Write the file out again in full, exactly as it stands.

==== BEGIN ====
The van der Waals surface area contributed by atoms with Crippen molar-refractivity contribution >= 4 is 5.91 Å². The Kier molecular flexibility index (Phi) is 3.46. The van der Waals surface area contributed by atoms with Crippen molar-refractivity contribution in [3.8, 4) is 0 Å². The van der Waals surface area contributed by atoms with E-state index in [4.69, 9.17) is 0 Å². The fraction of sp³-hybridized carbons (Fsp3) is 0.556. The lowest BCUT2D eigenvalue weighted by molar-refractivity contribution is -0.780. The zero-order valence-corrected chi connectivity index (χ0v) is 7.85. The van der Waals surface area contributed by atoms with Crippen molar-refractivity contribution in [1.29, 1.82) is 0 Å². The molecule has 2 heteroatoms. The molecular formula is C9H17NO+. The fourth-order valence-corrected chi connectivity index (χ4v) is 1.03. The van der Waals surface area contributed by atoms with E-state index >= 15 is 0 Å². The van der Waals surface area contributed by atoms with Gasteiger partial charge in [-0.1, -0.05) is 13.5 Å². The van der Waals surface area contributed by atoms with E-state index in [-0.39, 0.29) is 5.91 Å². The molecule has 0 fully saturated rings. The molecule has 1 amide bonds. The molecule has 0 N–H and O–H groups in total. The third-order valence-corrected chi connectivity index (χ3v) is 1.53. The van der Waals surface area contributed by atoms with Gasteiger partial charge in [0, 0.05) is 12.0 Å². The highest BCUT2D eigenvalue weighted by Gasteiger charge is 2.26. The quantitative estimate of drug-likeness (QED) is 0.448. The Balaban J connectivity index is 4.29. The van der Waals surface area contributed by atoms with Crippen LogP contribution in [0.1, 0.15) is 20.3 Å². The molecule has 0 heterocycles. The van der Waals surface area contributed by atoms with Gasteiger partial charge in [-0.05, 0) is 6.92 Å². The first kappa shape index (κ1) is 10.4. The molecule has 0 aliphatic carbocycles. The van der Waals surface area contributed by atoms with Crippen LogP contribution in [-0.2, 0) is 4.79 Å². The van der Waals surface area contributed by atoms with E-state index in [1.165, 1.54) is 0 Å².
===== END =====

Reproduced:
The van der Waals surface area contributed by atoms with Crippen molar-refractivity contribution >= 4 is 5.91 Å². The Kier molecular flexibility index (Phi) is 3.46. The van der Waals surface area contributed by atoms with Crippen molar-refractivity contribution in [3.8, 4) is 0 Å². The van der Waals surface area contributed by atoms with E-state index in [4.69, 9.17) is 0 Å². The fraction of sp³-hybridized carbons (Fsp3) is 0.556. The lowest BCUT2D eigenvalue weighted by molar-refractivity contribution is -0.780. The zero-order valence-corrected chi connectivity index (χ0v) is 7.85. The van der Waals surface area contributed by atoms with Crippen molar-refractivity contribution in [1.29, 1.82) is 0 Å². The molecule has 2 heteroatoms. The molecular formula is C9H17NO+. The fourth-order valence-corrected chi connectivity index (χ4v) is 1.03. The van der Waals surface area contributed by atoms with E-state index >= 15 is 0 Å². The van der Waals surface area contributed by atoms with Gasteiger partial charge in [-0.1, -0.05) is 13.5 Å². The van der Waals surface area contributed by atoms with E-state index in [-0.39, 0.29) is 5.91 Å². The molecule has 0 fully saturated rings. The molecule has 1 amide bonds. The molecule has 0 N–H and O–H groups in total. The third-order valence-corrected chi connectivity index (χ3v) is 1.53. The van der Waals surface area contributed by atoms with Gasteiger partial charge in [0, 0.05) is 12.0 Å². The highest BCUT2D eigenvalue weighted by Gasteiger charge is 2.26. The quantitative estimate of drug-likeness (QED) is 0.448. The Balaban J connectivity index is 4.29. The van der Waals surface area contributed by atoms with Crippen LogP contribution in [0.1, 0.15) is 20.3 Å². The molecule has 0 heterocycles. The van der Waals surface area contributed by atoms with Gasteiger partial charge in [-0.05, 0) is 6.92 Å². The first kappa shape index (κ1) is 10.4. The molecule has 0 aliphatic carbocycles. The van der Waals surface area contributed by atoms with Crippen LogP contribution in [-0.2, 0) is 4.79 Å². The van der Waals surface area contributed by atoms with E-state index in [1.165, 1.54) is 0 Å².